What's the difference between astronomical and meteorological winter?
Uncle Goose manufactures your toy blocks and gifts in Grand Michigan. Right now, there’s snow on the ground. It gets dark early. It’s cold, and we’re wearing our coats, hats, scarves, and mittens. So it’s winter, right?
Not so fast. Even if it looks and feels like winter, there’s a difference between meteorological winter and astronomical winter.
Right now, Michigan is in meteorological winter. We’ve been in meteorological winter since December 1.
But Grand Rapids won’t be in astronomical winter until Saturday, December 21, 2019 at 11:19 pm EST. We call that date and time the winter solstice. It marks the beginning of astronomical winter.
So what’s the difference between astronomical winter and meteorological winter?
Astronomical winter is based on the position of the Earth in relation to the sun. Since the Earth’s axis is tilted, when the northern half of the planet is tilted away from the sun, the northern hemisphere experiences astronomical winter. The date of the start of all the astronomical seasons - winter, spring, summer, and autumn — can fluctuate a day or two every year. It marks the shortest day of the year. Every day after winter solstice gets longer and longer, until summer solstice.
Meteorological winter starts on the same date every year. It begins on December 1 and runs until the end of February - either February 28 or 29, depending on whether it’s a leap year or not. Because the meteorological seasons start on the same dates every year, it can make it easier to compare temperature ranges by season from one year to another. Meteorological winter usually coincides with how many people think of winter.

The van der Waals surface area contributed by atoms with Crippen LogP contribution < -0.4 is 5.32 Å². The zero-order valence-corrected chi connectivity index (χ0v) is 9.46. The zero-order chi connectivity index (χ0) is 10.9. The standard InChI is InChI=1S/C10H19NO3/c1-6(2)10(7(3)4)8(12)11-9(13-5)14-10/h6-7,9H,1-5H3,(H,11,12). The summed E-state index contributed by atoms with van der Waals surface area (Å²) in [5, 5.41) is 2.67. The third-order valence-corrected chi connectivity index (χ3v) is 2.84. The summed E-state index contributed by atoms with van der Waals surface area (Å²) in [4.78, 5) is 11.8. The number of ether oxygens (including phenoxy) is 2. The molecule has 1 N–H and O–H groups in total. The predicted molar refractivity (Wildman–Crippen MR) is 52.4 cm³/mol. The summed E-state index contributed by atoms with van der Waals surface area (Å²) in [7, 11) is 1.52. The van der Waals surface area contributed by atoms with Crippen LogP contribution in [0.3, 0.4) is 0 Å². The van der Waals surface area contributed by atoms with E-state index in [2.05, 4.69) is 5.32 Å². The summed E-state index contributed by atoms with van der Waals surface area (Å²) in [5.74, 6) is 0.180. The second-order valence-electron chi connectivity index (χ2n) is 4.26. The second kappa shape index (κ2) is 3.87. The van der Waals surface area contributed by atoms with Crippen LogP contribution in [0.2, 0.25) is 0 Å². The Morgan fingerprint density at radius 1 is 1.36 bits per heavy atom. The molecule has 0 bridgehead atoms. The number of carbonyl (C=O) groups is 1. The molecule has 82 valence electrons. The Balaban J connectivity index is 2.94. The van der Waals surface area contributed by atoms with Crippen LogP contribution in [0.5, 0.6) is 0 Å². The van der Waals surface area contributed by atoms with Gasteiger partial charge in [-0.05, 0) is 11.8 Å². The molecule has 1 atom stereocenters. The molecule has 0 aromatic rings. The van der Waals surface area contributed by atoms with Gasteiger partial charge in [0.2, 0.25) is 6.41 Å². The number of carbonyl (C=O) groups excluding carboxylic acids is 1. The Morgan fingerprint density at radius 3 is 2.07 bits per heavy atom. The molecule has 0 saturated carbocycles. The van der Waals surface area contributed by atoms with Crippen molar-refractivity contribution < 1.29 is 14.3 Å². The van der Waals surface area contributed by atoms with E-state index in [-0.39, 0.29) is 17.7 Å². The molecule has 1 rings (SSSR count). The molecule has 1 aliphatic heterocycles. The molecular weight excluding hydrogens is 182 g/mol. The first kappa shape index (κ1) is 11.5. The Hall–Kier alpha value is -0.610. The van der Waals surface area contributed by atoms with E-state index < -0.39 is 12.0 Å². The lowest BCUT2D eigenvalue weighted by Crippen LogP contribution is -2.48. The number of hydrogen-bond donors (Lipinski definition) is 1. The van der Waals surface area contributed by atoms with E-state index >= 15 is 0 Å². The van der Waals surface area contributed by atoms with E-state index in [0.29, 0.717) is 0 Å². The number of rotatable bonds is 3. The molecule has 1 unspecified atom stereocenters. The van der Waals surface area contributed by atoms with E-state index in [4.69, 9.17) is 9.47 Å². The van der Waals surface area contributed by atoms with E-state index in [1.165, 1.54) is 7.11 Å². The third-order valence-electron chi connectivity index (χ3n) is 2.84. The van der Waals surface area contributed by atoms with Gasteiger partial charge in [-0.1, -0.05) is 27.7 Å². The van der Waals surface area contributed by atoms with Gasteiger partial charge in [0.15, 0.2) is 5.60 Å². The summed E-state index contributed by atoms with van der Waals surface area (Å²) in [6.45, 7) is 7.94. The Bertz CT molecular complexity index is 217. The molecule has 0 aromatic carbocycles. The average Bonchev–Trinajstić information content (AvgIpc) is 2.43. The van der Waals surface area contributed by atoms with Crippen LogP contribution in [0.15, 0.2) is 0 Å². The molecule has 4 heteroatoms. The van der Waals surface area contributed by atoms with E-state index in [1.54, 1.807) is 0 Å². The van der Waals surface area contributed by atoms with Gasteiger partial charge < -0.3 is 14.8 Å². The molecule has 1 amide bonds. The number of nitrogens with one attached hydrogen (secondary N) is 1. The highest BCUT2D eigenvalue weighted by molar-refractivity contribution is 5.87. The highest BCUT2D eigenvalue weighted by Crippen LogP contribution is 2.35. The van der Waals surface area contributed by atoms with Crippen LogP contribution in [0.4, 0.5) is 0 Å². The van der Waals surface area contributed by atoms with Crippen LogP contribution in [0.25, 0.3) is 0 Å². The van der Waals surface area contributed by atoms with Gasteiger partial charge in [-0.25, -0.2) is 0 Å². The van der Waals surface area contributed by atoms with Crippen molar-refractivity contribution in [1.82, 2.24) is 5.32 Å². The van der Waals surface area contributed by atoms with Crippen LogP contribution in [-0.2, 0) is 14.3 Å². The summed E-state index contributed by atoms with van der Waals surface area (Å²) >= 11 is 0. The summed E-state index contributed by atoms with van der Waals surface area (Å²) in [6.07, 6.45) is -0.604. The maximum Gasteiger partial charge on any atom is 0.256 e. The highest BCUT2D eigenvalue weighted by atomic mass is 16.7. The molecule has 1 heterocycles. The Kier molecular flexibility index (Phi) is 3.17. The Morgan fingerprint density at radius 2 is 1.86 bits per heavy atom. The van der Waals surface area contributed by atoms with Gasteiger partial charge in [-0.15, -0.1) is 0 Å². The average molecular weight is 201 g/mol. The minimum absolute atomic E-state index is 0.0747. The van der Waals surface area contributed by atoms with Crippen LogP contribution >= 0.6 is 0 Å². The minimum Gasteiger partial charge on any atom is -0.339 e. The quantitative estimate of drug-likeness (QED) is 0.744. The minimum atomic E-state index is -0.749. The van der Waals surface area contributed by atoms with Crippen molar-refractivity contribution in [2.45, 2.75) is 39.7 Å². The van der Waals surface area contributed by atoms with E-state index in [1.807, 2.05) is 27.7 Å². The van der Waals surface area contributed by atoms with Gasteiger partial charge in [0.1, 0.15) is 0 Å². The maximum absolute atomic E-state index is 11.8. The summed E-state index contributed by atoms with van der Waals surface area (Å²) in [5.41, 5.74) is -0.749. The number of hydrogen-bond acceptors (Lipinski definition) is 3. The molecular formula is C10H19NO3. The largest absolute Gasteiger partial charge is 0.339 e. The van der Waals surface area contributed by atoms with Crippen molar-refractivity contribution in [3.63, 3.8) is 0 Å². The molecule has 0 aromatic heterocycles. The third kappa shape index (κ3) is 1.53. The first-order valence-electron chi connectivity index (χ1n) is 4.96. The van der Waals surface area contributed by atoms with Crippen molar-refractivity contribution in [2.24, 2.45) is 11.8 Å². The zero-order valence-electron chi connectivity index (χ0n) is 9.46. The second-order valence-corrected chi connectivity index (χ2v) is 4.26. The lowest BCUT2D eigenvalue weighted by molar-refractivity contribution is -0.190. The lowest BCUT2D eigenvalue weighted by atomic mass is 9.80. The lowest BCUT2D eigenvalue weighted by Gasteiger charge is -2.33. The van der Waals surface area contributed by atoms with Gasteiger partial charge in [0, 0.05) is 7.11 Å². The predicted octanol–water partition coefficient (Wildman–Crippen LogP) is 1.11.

When many of us think of winter, we think of it as a cold and dark time of the year. We even call cold and snow “winter conditions.” So even though it’s not yet the solstice, meteorological winter is the time of year where it looks and feels like winter to most people in northern climates.
If you like to celebrate the winter solstice, it’s likely that you’re joyful that daylight hours will start to get longer. Whether you follow meteorological or astronomical winter: a little more daylight every day is something to celebrate!
Start a discussion: when do you think it’s winter? Do you use astronomical winter or meteorological winter to determine when it’s winter?